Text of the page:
There was a great article in the Washington Post which talked about a financial education program Joe Gibbs is starting up initially with the Redskins but hopes to expand league wide.
The article mentioned a story about how Joe Gibbs made financial mistakes, how he recovered from that and the financial lessons he has learned. That reminded me of a book Joe endorsed, hence the picture for this post, which talks about some of the challenges we all face.
And yes, it is well worth reading and I highly recommend it.
Here is my edited version of the Washington Post Article by Mike Wise.
Joe Gibbs helping Washington Redskins players to gain the financial savvy he lacked when he was younger
Joe Gibbs spent most of two days at Redskins Park on June 1-2 meeting with many of the team's key veterans, two of their wives and about 20 players in all.
"I wanted to give back," Gibbs said in a telephone interview. "I just thought this was something I could do for the players."
Joe Gibbs talked money with the Redskins early last month. For help, he enlisted two university professors with Harvard MBAs.
He humbly spoke of how, during the early 1980s in Washington, Gibbs lost his personal fortune because of financial ignorance. How he felt helpless when several of his former players -- some in contract disputes -- confessed to him about making bad business decisions that negatively affected their careers. And how every team in the NFL needs the kind of OTA that recently transpired in Ashburn: a free-of-charge financial seminar Gibbs partnered with Strayer University to put on.
Is it needed?
According to a 2009 Sports Illustrated story, 78 percent of all NFL players go bankrupt or are in financial duress just two years into retirement.
As Gibbs learned a long time ago, banks don't discriminate at collection time.
About the time he won his first of three Super Bowls and started to become the most revered sports figure in Washington's history, Gibbs got involved in an Oklahoma real estate deal that went belly up. He lost everything because he didn't understand his liability if another person signed on his behalf.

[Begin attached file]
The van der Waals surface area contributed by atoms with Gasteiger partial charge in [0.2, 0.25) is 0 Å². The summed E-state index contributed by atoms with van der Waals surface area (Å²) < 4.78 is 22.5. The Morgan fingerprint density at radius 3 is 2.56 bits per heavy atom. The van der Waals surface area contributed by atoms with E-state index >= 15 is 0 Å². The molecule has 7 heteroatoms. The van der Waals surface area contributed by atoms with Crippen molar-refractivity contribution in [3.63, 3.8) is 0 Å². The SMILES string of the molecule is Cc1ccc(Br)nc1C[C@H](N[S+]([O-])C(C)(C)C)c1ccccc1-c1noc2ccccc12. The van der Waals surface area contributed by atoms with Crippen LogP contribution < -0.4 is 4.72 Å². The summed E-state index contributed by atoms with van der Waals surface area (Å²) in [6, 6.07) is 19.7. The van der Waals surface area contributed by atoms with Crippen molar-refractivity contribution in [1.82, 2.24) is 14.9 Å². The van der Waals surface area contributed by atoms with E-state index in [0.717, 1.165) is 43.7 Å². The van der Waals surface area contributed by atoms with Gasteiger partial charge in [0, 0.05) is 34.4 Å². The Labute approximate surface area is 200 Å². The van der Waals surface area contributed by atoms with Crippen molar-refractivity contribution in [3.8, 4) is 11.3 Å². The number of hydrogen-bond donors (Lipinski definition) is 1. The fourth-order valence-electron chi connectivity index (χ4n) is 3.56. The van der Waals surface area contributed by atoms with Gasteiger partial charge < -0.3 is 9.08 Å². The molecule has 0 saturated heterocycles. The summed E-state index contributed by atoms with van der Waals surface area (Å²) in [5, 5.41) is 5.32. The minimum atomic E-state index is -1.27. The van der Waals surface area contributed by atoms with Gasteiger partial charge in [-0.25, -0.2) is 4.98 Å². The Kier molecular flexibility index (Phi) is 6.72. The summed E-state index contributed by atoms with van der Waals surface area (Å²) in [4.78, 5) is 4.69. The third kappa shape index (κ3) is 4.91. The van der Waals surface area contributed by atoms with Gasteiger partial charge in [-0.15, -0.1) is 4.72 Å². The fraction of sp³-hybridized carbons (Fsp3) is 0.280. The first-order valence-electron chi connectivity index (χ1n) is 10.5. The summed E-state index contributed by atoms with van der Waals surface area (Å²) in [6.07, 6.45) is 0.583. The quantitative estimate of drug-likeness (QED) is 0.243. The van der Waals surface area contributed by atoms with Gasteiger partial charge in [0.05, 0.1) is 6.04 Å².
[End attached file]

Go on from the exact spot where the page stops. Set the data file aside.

"It probably took [his wife] Pat and me four and a half years to pay off our debts," Gibbs said. "I just didn't know anything, like the difference between a simple partnership and a LLC."
Hence, Gibbs's brainstorm a couple of months ago: Instead of one NFL-sponsored seminar players could sign up for at a certain time of year, why not bring the class to the training facility?
The next step was getting the owner and the coach to go along, which they willingly did.
"Joe asked us to support this program, and we're happy to oblige," Redskins owner Daniel Snyder said through a team spokesman. "Anything that helps players we're in full support of."
What were some of the topics covered?
"Something as simple as creating a budget, how to put away money properly, looking at our window of earning opportunity, or what kind of questions to ask financial advisers, how to set up a business to reduce your liability in case things go wrong."
"Gibbs said: 'I'm not going to charge you anything. We're not recommending any investments. We don't want to ask you for anything. This is a gift.' "
The gift of having something to fall back on once the cheering stops, the gift of not making the same mistakes a young, impressionable man made in his first steps on the way to Canton because he didn't know how to protect his assets.
"I'd really like to talk to the league and the union about doing something like this leaguewide," he said. "Just makes sense."
As usual it's hard to argue with Coach Joe Jackson Gibbs.